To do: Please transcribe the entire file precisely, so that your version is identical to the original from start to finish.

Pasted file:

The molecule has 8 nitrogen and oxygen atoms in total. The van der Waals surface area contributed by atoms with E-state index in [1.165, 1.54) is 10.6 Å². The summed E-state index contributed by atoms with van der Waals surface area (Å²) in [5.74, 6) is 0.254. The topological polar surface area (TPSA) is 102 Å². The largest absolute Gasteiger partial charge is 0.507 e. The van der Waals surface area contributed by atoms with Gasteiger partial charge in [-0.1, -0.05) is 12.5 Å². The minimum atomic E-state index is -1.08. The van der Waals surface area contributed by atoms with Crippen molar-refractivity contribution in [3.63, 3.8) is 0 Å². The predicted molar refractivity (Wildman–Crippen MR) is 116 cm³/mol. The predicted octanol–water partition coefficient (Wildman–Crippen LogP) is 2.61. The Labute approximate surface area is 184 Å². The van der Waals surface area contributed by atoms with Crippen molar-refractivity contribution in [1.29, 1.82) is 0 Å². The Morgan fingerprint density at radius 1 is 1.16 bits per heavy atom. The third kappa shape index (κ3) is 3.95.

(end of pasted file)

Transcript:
The molecule has 8 nitrogen and oxygen atoms in total. The van der Waals surface area contributed by atoms with E-state index in [1.165, 1.54) is 10.6 Å². The summed E-state index contributed by atoms with van der Waals surface area (Å²) in [5.74, 6) is 0.254. The topological polar surface area (TPSA) is 102 Å². The largest absolute Gasteiger partial charge is 0.507 e. The van der Waals surface area contributed by atoms with Gasteiger partial charge in [-0.1, -0.05) is 12.5 Å². The minimum atomic E-state index is -1.08. The van der Waals surface area contributed by atoms with Crippen molar-refractivity contribution in [3.63, 3.8) is 0 Å². The predicted molar refractivity (Wildman–Crippen MR) is 116 cm³/mol. The predicted octanol–water partition coefficient (Wildman–Crippen LogP) is 2.61. The Labute approximate surface area is 184 Å². The van der Waals surface area contributed by atoms with Crippen molar-refractivity contribution in [1.29, 1.82) is 0 Å². The Morgan fingerprint density at radius 1 is 1.16 bits per heavy atom. The third kappa shape index (κ3) is 3.95.